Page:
Payments in India Going the e-Way
Payments in India Going e-Way
At a rapid pace, the Indian payments system is transforming from paper to electronic. The retail epayments market is likely to grow nearly 70 percent in the next two years. The value of retail e-payments should reach US$150 billion to $180 billion by 2010.
Increasing awareness and adaptability of various electronic channels has resulted in 60 percent growth in Indian e-payments over the last three years. A new Celent report, Payments in India Going e-Way, examines the constant innovation, adoption, and implementation of electronic mechanisms in the Indian payments system. Although the system is still dominated by paper-based transactions, there is great potential for a transition to electronic payments. Electronic transactions currently account for just 37 percent of total payments by volume. However, over 75 percent of payment value is electronic.
"The payment system in India has seen unmatched growth since the inception of electronic payment mechanisms," says Prathima Rajan, analyst at Celent and author of the report. "The introduction of various kinds of payment mechanisms into the retail payments space has ensured more timely and efficient completion of financial transactions," she adds.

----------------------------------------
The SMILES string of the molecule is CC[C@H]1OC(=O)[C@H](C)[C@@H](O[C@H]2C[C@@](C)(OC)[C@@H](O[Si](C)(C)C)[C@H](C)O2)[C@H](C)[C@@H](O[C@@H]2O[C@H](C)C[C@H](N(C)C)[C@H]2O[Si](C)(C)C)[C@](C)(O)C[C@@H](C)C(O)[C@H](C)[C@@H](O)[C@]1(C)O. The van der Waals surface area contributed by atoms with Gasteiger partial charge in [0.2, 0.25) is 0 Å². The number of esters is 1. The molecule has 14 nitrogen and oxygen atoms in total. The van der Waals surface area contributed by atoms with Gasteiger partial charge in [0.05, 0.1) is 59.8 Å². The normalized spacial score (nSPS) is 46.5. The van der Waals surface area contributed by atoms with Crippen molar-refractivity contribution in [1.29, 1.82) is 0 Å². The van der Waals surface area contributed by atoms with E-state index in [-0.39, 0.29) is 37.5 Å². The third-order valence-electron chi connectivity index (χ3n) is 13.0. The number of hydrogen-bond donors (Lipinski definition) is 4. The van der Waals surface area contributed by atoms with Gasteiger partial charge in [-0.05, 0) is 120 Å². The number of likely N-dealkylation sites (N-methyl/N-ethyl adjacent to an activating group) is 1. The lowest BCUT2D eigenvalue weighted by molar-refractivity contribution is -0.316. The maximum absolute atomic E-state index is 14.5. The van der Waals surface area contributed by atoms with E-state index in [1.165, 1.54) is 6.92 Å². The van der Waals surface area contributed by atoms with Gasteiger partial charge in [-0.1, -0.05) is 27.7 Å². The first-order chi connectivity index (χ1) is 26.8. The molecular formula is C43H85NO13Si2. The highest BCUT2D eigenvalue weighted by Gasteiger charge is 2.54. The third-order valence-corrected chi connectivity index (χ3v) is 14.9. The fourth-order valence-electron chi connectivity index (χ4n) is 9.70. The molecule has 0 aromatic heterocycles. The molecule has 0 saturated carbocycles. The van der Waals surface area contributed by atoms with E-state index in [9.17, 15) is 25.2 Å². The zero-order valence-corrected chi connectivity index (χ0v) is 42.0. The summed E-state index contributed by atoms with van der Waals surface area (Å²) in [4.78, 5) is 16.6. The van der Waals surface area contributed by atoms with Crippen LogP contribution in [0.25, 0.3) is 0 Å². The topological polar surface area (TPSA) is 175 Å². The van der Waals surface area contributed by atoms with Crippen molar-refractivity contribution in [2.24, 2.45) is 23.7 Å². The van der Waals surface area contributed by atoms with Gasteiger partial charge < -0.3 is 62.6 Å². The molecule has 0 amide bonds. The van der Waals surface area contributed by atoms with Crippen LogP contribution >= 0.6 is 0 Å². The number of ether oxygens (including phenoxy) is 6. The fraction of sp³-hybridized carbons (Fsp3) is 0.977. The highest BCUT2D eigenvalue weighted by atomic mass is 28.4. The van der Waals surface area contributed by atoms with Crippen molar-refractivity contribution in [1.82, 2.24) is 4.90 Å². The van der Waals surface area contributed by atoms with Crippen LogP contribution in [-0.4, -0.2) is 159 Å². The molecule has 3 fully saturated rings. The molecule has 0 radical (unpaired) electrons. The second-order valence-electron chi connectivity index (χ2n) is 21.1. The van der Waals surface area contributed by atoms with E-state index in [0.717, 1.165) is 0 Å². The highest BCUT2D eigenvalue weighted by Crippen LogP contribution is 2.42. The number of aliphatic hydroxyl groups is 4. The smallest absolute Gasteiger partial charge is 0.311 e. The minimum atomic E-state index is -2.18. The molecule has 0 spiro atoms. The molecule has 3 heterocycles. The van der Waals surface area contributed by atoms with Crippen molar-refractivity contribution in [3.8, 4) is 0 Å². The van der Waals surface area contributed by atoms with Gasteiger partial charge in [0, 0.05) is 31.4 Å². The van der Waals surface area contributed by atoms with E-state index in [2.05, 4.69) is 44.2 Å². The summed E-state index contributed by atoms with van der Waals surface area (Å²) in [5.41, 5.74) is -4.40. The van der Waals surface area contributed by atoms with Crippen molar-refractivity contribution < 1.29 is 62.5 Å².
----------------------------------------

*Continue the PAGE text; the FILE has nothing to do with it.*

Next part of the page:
With the growth of e-payments has come the increased usage of plastic payment cards. India has been one of the fastest growing countries for payment cards in the Asia-Pacific region. The country currently has approximately 130 million cards (both debit and credit) in circulation. Celent estimates that the number of cards in circulation will hit 210 million by 2010, with 169 million coming from debit cards and about 40 million from credit cards. However, credit cards will overtake debit cards in terms of transaction value as customers continue to use credit cards for purchases and bill payments.
This report analyses the payment patterns of Indian customers and looks at the potential for growth in the number of e-payment transactions. The report highlights the value proposition of banks outsourcing payment processing to various third party vendors. It also looks at the latest electronic payment mechanisms, such as card-based payments (smart cards and contactless cards), online payments, m-payments, POS terminals, etc. The report evaluates the market share of various players, including banks, non-banks, and other third party vendors in terms of payment processing, and profiles three major third party payment vendors.
The 40-page report contains 17 figures and eight tables. A table of contents is available here.
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